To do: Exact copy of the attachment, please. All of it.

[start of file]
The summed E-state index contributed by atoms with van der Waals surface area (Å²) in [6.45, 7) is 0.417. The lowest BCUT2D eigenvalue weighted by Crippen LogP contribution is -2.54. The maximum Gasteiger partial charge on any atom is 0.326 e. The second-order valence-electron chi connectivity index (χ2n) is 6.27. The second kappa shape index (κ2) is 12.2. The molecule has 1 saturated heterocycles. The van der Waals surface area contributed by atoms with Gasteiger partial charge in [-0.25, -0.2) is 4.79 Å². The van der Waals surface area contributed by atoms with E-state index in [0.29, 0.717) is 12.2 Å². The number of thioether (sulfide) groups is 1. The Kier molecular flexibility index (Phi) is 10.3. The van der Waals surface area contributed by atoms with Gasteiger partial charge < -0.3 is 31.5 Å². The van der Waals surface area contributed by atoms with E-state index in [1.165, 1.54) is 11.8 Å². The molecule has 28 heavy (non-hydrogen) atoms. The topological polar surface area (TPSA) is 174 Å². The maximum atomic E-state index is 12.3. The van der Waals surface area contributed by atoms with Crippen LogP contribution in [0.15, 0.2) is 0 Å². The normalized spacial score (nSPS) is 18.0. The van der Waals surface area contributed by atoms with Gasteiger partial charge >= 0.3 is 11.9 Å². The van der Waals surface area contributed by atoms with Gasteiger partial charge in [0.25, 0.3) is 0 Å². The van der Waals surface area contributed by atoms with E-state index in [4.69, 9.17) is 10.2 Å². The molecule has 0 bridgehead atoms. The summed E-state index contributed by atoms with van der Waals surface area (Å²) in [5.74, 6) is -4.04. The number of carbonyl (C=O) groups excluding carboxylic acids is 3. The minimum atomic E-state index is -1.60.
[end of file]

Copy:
The summed E-state index contributed by atoms with van der Waals surface area (Å²) in [6.45, 7) is 0.417. The lowest BCUT2D eigenvalue weighted by Crippen LogP contribution is -2.54. The maximum Gasteiger partial charge on any atom is 0.326 e. The second-order valence-electron chi connectivity index (χ2n) is 6.27. The second kappa shape index (κ2) is 12.2. The molecule has 1 saturated heterocycles. The van der Waals surface area contributed by atoms with Gasteiger partial charge in [-0.25, -0.2) is 4.79 Å². The van der Waals surface area contributed by atoms with E-state index in [0.29, 0.717) is 12.2 Å². The number of thioether (sulfide) groups is 1. The Kier molecular flexibility index (Phi) is 10.3. The van der Waals surface area contributed by atoms with Gasteiger partial charge < -0.3 is 31.5 Å². The van der Waals surface area contributed by atoms with E-state index in [1.165, 1.54) is 11.8 Å². The molecule has 28 heavy (non-hydrogen) atoms. The topological polar surface area (TPSA) is 174 Å². The maximum atomic E-state index is 12.3. The van der Waals surface area contributed by atoms with Crippen LogP contribution in [0.15, 0.2) is 0 Å². The normalized spacial score (nSPS) is 18.0. The van der Waals surface area contributed by atoms with Gasteiger partial charge >= 0.3 is 11.9 Å². The van der Waals surface area contributed by atoms with Gasteiger partial charge in [0.25, 0.3) is 0 Å². The van der Waals surface area contributed by atoms with E-state index in [4.69, 9.17) is 10.2 Å². The molecule has 0 bridgehead atoms. The summed E-state index contributed by atoms with van der Waals surface area (Å²) in [5.74, 6) is -4.04. The number of carbonyl (C=O) groups excluding carboxylic acids is 3. The minimum atomic E-state index is -1.60.